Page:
Distracted Driver Accidents

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10 Things You Do While Driving But Shouldn’t

Mariela CorellaMariela Corella

Although there are laws in place that ban texting and driving, there are other activities that are legal but could still put us at risk of a car accident. Just because these actions aren’t illegal doesn’t mean that it’s safe for us to perform them while driving. Avoiding the following actions could keep us safe and prevent a car accident.


We’ve all had the occasional snack while driving but eating a full meal could be dangerous. Holding food with one hand and steering with the other could be dangerous for you and other drivers on the road. Depending on the state where you live, you could be pulled over by a police officer for distracted driving.


Texting and driving is completely banned in all states in the U.S. except for Arizona, Missouri, and Montana. Typing or sending a text message as you drive reduces your ability to respond quickly and distracts your attention from the road. According to Glendale car accident attorney John Phebus, distracted driving is one of the main causes of car accidents.

Changing the Music

Looking at your phone or leaning over to change the radio channel may not be the best idea, studies suggest that taking your eyes off the road for 5 seconds while traveling at 55 mph is equal to driving the length of a football field with your eyes closed. Avoid this by creating a playlist with your favorite songs and setting it up before driving.

Putting on Makeup

If you’re looking in the mirror making sure your lipstick looks perfect, then you probably won’t notice the car in front of you just stopped. Putting on makeup as you drive is a distraction that could cost you your life.


If you find yourself running your to-do list on your mind during your commute, you’re too distracted to be focusing on your driving. Concentrate on the task on hand, try writing down a to-do list the day before, this will keep you organized so you don’t feel stressed or overwhelmed.

Using a GPS Device

Setting your GPS when you’re already driving is distracting and you may not be able to select the correct address. You could cause an accident or be pulled over for using a handheld device while driving. Make sure you set your GPS before you start driving.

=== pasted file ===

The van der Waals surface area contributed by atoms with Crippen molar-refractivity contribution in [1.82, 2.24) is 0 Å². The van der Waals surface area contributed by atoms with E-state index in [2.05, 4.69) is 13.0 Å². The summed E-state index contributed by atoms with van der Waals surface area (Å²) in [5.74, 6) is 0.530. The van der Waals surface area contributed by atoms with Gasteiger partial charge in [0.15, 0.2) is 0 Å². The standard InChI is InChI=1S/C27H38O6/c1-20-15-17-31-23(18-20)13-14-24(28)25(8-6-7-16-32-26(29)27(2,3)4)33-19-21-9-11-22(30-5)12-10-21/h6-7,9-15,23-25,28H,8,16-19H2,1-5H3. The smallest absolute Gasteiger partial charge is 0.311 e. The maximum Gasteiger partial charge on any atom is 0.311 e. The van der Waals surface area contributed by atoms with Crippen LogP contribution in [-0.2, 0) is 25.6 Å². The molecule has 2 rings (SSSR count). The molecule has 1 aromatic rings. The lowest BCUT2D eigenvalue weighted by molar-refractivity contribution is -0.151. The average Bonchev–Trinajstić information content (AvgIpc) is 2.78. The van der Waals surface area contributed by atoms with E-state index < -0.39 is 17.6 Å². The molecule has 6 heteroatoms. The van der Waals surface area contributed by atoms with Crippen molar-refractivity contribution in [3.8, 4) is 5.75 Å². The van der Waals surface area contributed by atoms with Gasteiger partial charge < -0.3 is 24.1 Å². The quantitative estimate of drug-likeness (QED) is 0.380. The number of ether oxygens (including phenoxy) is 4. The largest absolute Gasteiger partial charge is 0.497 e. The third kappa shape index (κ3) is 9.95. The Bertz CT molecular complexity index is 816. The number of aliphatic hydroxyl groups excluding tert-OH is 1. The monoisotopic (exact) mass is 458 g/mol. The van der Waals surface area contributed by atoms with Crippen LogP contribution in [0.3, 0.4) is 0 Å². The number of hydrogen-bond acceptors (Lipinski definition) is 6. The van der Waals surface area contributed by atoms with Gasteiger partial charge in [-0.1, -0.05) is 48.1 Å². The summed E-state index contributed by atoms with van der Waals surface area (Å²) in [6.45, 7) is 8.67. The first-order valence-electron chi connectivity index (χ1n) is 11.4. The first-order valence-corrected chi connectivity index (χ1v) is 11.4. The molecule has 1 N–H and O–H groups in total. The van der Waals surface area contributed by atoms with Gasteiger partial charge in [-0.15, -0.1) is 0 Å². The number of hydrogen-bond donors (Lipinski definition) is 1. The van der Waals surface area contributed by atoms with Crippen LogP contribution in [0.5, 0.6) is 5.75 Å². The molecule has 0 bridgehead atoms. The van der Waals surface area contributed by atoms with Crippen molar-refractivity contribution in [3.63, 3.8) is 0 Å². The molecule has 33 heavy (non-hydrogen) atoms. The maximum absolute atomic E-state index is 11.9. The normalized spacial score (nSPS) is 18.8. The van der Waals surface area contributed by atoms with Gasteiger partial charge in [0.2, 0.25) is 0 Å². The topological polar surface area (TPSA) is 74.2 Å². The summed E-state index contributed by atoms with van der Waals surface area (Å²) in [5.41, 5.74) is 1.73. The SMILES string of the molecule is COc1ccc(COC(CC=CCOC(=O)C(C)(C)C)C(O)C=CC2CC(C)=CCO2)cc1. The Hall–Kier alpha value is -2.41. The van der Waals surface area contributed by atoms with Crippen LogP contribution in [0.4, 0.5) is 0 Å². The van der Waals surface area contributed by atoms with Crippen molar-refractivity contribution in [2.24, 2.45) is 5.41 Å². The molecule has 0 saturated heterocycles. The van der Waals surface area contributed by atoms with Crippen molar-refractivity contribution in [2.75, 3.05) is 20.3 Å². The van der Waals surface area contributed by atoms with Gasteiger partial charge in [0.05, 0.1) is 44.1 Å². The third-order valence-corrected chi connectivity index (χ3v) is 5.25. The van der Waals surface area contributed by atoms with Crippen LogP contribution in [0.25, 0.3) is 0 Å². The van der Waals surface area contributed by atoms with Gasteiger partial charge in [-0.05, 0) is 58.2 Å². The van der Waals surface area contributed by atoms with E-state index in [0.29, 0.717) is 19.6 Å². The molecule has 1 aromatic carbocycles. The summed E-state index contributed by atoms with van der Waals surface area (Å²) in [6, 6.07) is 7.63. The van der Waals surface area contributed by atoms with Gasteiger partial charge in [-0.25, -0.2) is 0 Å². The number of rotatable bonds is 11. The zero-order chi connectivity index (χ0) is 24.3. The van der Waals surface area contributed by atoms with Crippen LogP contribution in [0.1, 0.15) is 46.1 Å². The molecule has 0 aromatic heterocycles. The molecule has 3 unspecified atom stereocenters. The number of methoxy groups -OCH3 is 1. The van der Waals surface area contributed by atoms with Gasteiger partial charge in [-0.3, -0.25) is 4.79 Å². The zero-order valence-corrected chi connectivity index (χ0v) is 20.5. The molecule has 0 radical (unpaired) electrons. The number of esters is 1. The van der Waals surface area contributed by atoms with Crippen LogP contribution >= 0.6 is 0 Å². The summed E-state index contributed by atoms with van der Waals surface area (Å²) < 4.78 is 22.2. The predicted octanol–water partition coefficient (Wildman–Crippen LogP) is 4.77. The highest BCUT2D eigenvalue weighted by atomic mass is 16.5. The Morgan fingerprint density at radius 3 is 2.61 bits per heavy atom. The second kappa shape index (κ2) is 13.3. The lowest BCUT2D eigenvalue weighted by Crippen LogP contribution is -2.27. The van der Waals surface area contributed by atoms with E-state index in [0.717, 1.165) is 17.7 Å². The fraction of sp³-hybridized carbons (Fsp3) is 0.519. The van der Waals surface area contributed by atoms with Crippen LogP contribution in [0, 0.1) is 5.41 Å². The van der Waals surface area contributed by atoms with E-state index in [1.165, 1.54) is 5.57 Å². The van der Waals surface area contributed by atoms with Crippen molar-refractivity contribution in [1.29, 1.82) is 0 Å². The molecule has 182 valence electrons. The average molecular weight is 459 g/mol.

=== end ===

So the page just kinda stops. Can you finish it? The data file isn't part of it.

Reaching to Grab Something

If an object falls inside your car, don’t try to reach over to pick it up. According to the National Safety Council, reaching for a moving object puts you eight times at risk of an accident. Leave the object and pick it up once you have stopped at a safe location.

Blocking the Rearview Window

If you’re moving or carrying things on your trunk, make sure you’re not blocking the view from the rearview mirror. This view helps you see oncoming traffic from the back or cars that may be following too close. Blocking the rearview window can be dangerous, you may not be able to see oncoming cars if you’re changing lanes or merging into traffic.

Using Headphones

Listening to music while you drive is not an issue, but if you’re using headphones you won’t be able to hear noises from the outside. Headphones decrease your awareness and you may not be able to hear emergency response vehicles coming your way.

Driving Barefoot

Driving barefoot may not sound like the most dangerous thing, but it could be risky. If you need to brake suddenly you won’t have the ability to apply the same force you could with shoes on. If there’s an emergency or an accident and you need to step out of the car, your feet could get hurt from debris on the street.

Avoid distractions and concentrate on the road ahead to prevent a car accident or being pulled over for distracted driving. If you need to text someone, adjust your GPS settings or have a quick bite, pull over to a safe location to avoid injuries and property damage.

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